While being a fulfilling and worthwhile experience, attending university can also be very stressful. Many find the step up from school hard due to more challenging subject material and increased expectations. Mixing this with the difficulties of living away from home for the first time, can unsurprisingly lead to a lot of stress. The Department of Psychiatry has launched a new study earlier this month, inviting students from the University of Cambridge to take part in course aimed at reducing stress-levels through the practice of mindfulness.
Mindfulness is a technique for dealing with stress and negative thoughts, which draws in some of concepts that have been practised within Buddhism for thousands of years. Mindfulness exercises are a way of training yourself to attend to the present moment through breathing, meditation and specific patterns of thought. Practising mindfulness can help people become more aware of their emotions, thoughts and feelings. The application of mindfulness in clinical settings has gained a lot of attention over the past decade, with reports from research suggesting that it can be effective in helping to reduce anxiety, depression and stress.
A new study looking at the effectiveness of mindfulness on helping individuals to manage and cope with stress is soon to be carried out with a large group of students from the University of Cambridge. The study, which is headed by Dr Julieta Galante and Professor Peter Jones from the Department of Psychiatry, will include around 500 students. The researchers hope to assess how effective mindfulness training is in helping students to manage their stress-levels during exam time and to also investigate whether this impacts on aspects of daily life such as sleep and physical well-being. This is done within the University Counselling Service, so the setting of the study is a real-life situation.
Students will be offered a chance to enrol on the mindfulness course for free to take part in a series of group-based training sessions carried out across an 8-week period. The study will be conducted as a randomised control trial, with volunteers taking part in the study being randomly assigned to one of two groups – a group that receives immediate training and a separate group that will have their training delayed for a year.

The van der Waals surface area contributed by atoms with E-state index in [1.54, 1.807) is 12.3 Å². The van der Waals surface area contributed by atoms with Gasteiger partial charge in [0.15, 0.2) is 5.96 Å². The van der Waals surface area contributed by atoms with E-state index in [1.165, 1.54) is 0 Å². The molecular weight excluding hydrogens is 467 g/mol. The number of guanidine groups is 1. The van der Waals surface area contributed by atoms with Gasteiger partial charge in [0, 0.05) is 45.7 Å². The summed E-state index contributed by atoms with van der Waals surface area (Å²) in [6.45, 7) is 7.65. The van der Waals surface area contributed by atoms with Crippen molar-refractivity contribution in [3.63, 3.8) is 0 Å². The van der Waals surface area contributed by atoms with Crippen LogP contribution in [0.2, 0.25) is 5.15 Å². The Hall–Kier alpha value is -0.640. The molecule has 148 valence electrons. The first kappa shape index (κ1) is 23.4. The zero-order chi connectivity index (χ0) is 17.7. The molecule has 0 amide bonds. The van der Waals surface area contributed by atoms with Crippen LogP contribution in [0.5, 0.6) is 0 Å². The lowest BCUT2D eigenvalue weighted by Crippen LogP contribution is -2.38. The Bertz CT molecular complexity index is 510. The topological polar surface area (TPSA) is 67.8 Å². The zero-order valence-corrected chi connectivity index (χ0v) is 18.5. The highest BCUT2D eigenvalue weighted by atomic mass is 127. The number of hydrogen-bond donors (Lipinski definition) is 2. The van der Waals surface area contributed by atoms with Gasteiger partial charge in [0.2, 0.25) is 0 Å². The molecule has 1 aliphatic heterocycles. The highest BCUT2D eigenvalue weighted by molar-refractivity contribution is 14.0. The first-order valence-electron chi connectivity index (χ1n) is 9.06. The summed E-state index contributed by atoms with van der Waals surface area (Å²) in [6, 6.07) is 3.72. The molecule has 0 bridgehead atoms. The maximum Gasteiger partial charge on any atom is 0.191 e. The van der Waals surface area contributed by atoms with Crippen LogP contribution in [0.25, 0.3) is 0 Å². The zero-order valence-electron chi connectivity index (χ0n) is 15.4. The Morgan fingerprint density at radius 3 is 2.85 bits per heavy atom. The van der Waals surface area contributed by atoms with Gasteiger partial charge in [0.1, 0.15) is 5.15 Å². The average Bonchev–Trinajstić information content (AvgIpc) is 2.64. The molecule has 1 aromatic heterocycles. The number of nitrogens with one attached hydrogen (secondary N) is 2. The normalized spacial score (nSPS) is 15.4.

The mindfulness training that will be used in the study has been adapted from Mark Williams and Danny Penman’s course book Mindfulness: A Practical Guide to Finding Peace in a Frantic World. The training will involve a 90-minute introductory session followed up by seven weekly 75-minute sessions. In addition to these training sessions, participants will be given material to read in their own time and asked to do mindfulness exercises at home throughout the course.
Stress-levels during exam periods will be recorded by all students taking part in the study via a specially designed smartphone app that also picks up on their levels of physical activity and tracks sleep patterns. This information will then be compared across the two groups to assess whether differences in stress-levels exist between the group that received training this year and the group that did not.
We spoke to Dr Julieta Galante who is co-running the study, to ask her about the aims of the study:
“It is usually the case that the effort required to take up healthy habits puts people off. But many people and students nowadays seem very keen to learn mindfulness. Rigorously evaluating its real-life effectiveness to manage stress is key to understand the potential of offering mindfulness training at a bigger scale.”
If you wish to find out more about the study, you can do so at the mindfulness website.
If you are struggling to cope with stress, please contact visit the University Counselling Service website.
Written by Owen Parsons.